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ignorant lad, and mayhap was driven hard by hunger, for these be grievous
times for the unfortunate; mark you, he hath not an evil face-but when hunger
driveth-Good woman! dost know that when one steals a thing above the value
of thirteen pence ha’penny the law saith he shall hang for it?’ The little king
started, wide-eyed with consternation, but controlled himself and held his peace;
but not so the woman. She sprang to her feet, shaking with fright and cried out:
‘Oh, good lack, what have I done! God-a-mercy, I would not hang the poor thing
for the whole world! Ah, save me from this, your worship-what shall I do, what
can I do?’ The justice maintained his judicial composure, and simply said:
‘Doubtless it is allowable to revise the value, since it is not yet writ upon the

‘Then in God’s name call the pig eightpence, and heaven bless the day that freed
my conscience of this awesome thing!’ Miles Hendon forgot all decorum in his
delight; and surprised the king and wounded his dignity by throwing his arms
around him and hugging him.

The woman made her grateful adieux and started away with her pig; and when
the constable opened the door for her, he followed her out into the narrow hall.
The justice proceeded to write in his record-book. Hendon, always alert, thought
he would like to know why the officer followed the woman out; so he slipped
softly into the dusky hall and listened. He heard a conversation to this effect: ‘It
is a fat pig, and promises good eating; I will buy it of thee; here is the
eightpence.’ ‘Eightpence, indeed! Thou’lt do no such thing. It cost me three
shillings and eightpence, good honest coin of the last reign, that old Harry that’s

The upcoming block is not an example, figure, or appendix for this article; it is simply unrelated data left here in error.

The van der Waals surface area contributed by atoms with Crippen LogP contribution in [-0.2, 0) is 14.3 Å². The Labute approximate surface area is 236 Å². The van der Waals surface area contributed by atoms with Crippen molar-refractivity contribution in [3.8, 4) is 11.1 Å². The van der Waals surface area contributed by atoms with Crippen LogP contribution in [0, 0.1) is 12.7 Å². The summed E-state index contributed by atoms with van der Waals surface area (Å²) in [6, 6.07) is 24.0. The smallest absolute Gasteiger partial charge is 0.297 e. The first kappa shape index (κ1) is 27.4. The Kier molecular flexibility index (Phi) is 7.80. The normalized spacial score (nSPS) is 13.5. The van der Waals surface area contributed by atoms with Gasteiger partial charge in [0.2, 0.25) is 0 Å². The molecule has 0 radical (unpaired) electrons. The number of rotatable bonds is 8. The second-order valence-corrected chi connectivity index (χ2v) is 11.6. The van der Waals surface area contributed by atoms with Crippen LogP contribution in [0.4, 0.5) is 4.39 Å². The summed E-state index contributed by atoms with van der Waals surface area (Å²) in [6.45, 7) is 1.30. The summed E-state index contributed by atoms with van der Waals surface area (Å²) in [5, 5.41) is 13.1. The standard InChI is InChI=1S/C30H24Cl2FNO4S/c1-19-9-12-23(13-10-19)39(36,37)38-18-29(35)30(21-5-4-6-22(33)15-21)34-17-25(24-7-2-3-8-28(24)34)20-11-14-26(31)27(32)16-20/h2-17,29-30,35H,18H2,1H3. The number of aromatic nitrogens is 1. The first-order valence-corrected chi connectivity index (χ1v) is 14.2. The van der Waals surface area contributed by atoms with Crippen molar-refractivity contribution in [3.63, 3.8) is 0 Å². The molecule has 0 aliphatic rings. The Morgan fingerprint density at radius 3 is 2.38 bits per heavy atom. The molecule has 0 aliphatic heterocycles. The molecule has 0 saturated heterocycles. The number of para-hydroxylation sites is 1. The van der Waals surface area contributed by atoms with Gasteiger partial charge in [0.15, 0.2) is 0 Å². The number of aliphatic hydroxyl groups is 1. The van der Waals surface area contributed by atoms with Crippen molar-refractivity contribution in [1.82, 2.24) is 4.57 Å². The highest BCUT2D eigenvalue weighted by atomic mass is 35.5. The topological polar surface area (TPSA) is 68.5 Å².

just dead ne’er touched nor tampered with. A fig for thy eightpence!’ ‘Stands the
wind in that quarter? Thou wast under oath, and so swore falsely when thou
saidst the value was but eightpence. Come straightway back with me before his
worship, and answer for the crime!- and then the lad will hang.’ ‘There, there,
dear heart, say no more, I am content. Give me the eightpence, and hold thy
peace about the matter.’

The woman went off crying; Hendon slipped back into the courtroom, and the
constable presently followed, after hiding his prize in some convenient place.
The justice wrote a while longer, then read the king a wise and kindly lecture,
and sentenced him to a short imprisonment in the common jail, to be followed
by a public flogging. The astounded king opened his mouth and was probably
going to order the good judge to be beheaded on the spot; but he caught a
warning sign from Hendon, and succeeded in closing his mouth again before he
lost anything out of it. Hendon took him by the hand, now made reverence to
the justice, and the two departed in the wake of the constable toward the jail.
The moment the street was reached, the inflamed monarch halted, snatched
away his hand, and exclaimed: ‘Idiot, dost imagine I will enter a common jail
alive?’ Hendon bent down and said, somewhat sharply: ‘Will you trust in me?
Peace! and forbear to worsen our chances with dangerous speech. What God
wills, will happen; thou canst not hurry it, thou canst not alter it; therefore wait;
<- Previous | Table of Contents | Next -> Digital Library - Prince and the Pauper by Mark Twain

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